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Old 10-14-2013, 08:52 PM   #46
V@lentino OP
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Thumb Guanajuato... El Callejon del Beso




Once upon a time, long, long time ago, in the city of Guanajuato lived a young man named Don Luis, he was a poor boy working at la mina. One evening during at the l fiesta he saw the beautiful Doña Carmen, the daughter of a successful local merchant. They danced the night away, and fell deeply in love. Alas her father forbade the relationship and promised to marry her to a rich Spanish businessman.


Stricken by sadness, Doña Carmen spent her days cloistered in her room on the second floor of her father’s house. This was a special house as it was built on the narrowest street of the city. One evening as she stepped on the balcony to gaze at the stars in the hope of chasing her sadness away, she heard the voice of her lover calling her from the balcony across the small street, “the callejon”.


At last they were reunited, Don Luis had a rented a room in the house across the narrow street and they could, when they both reached across exchange a tender kiss. That very same evening, as a token of his love and a promise to marry her, Don Luis gave Doña Carmen a single rose and vowed to make her father understand how much he loved his daughter.


It was at this very moment that the fathers, having heard the lovers speak, burst into his daughter’s room and unto the adjacent the balcony. He was furious and with uncontrolled fury, he took out his dagger and plunged it in his daughter heart. Helpless, Don Luis fell to his knees in anguished as he witnessed the rose fall from his dead lover’s hand on the steps of the tiny stairs below.


Later that night, overcome by sadness, the young miner cut his finger so that he could use his blood to write a final poem to his beloved. Shortly before the wee hours of the morning, the spirit of Doña Carmen came to visit Don Luis in his fitful sleep, vowing to love him for eternity, and to plead for her father’s life.


Haggard and in agony, the young miner wandered without purpose through the streets of Guanajuato, desperately looking for his lover. When night came, stricken with grief, he climbed to “El cerro de la Bufa” where in the dark of night he plunged to his death knowing that his soul would soon re-joined for eternity his beloved Doña Carmen.



-"Yikes! That's a tragic and creepy story says he."




Nothing so dramatic for Jackie and Valentino, simply a romantic "beso" en "El Callejon"











Sans paroles















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The Southern Episode
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Old 10-16-2013, 08:55 PM   #47
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Talking Meanwhile... in Mexico city

I still want to tell you guys about our last two stops; San Miguel de Allende and Morelia, but tonight we are downtown Mexico city, one of the world most populated city.

We took the Mex 15 from Morelia, "Libre" (non-toll road), and we linked several pueblos through some pretty amazing twisties highest point was 2748m. By the time we made it to Toluca, traffic was pretty tight.



Even the final stretch before entering the city on the 15 between Palo Alto (Granjas) and Lomas Altas made for some pretty intense piloting, steep and curvy canyons, with quickly changing inclines dotted with slow trucks on the right lane, and anxious locals lead foot on the left.

We missed our gate (Plaza de la Reforma) out of the periferico for our hotel behind the Cathedral, and by the time we had made our way back to the centre we were gridlock less than a km from Hotel Cathedral located on Donceles 95.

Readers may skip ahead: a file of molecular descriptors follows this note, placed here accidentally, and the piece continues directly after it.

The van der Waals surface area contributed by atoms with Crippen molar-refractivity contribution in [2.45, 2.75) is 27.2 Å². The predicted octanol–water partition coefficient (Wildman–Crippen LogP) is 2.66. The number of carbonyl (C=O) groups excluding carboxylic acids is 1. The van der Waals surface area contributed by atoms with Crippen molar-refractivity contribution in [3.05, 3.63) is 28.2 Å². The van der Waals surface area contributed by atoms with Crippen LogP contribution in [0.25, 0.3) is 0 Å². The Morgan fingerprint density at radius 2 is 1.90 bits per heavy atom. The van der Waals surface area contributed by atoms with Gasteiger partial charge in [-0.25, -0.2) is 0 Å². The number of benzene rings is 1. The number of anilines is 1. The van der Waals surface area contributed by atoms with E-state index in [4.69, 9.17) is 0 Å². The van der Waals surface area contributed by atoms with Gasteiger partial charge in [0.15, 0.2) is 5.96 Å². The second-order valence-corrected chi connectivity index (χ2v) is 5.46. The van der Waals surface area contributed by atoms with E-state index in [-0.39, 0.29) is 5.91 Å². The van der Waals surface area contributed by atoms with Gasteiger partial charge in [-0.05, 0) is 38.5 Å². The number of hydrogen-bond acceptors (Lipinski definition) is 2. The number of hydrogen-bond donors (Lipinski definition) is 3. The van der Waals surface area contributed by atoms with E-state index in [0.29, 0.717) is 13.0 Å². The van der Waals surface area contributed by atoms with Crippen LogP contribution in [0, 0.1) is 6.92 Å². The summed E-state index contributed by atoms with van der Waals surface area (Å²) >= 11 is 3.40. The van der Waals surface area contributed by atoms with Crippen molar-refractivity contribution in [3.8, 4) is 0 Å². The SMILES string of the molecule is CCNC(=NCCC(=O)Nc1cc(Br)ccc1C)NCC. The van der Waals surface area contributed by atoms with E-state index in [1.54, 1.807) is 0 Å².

Coming from the south we could not make a right turn into the one way street, the bikes were getting hot and we threaded our way to a gated street guarded by fully clad crowd control & riot police unit. In the event that the planned protest that had taken over Plaza de la Constitucion turned sour.

The police let us park the bikes besides the gate and we let them cool down during "Jackie - Valentino & "Co.'s" 15 minutes of fame.

Yup it was a pretty crowded place.


All in a days work when you are inching your way to Tierra Del Fuego

Tomorrow we discover what else this busy place has to offer

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The Southern Episode
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Old 10-21-2013, 01:09 AM   #48
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I do not want to interrupt this great story too much.
Just wanna say I love the pics and stories.

Good to speak French in Mexico.

Have fun!
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Old 10-21-2013, 07:48 AM   #49
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Mexico


Parral, Durango, Zacatecas, Guanajuato, San Miguel de Allende, Morelia, Mexico, Puebla, and Oaxaca.














So many UNESCO world heritage cities joined by hours of riding on perfect tarmac laid out among breathtaking scenery.







We are winding down this amazing historical tour of colonial Mexico. The Spanish conquistadors and their religious zealots left this grandiose heritage of religious architecture, and maze of quaint and cobbled streets, and other sumptuous Catholic artifacts. So much so that on numerous occasions you feel yourself transported into ancient Spain. Countless of the UNESCO accredited buildings we saw, had their foundations laid barely a few decades after Columbus landed in “La Española”. The Island now split between Domican Republic, and the ever-rebuilding Haiti, the poorest country in the Western hemisphere, where 80% of the population lives on less than $2.00 per day, some 900 miles from the glitzy beaches of Miami.









I guess that brings us, me full circle. I spent some time in Haiti in the early 80’s, I was 16 going on 17, and it first opened my eyes to poverty, oppression, and exploitation. It was there amidst the last years of the Duvalier regime that I first witnessed, in Cité Soleil, kids running half naked in muddy alleyways bordered by gutters overflowing with raw sewage.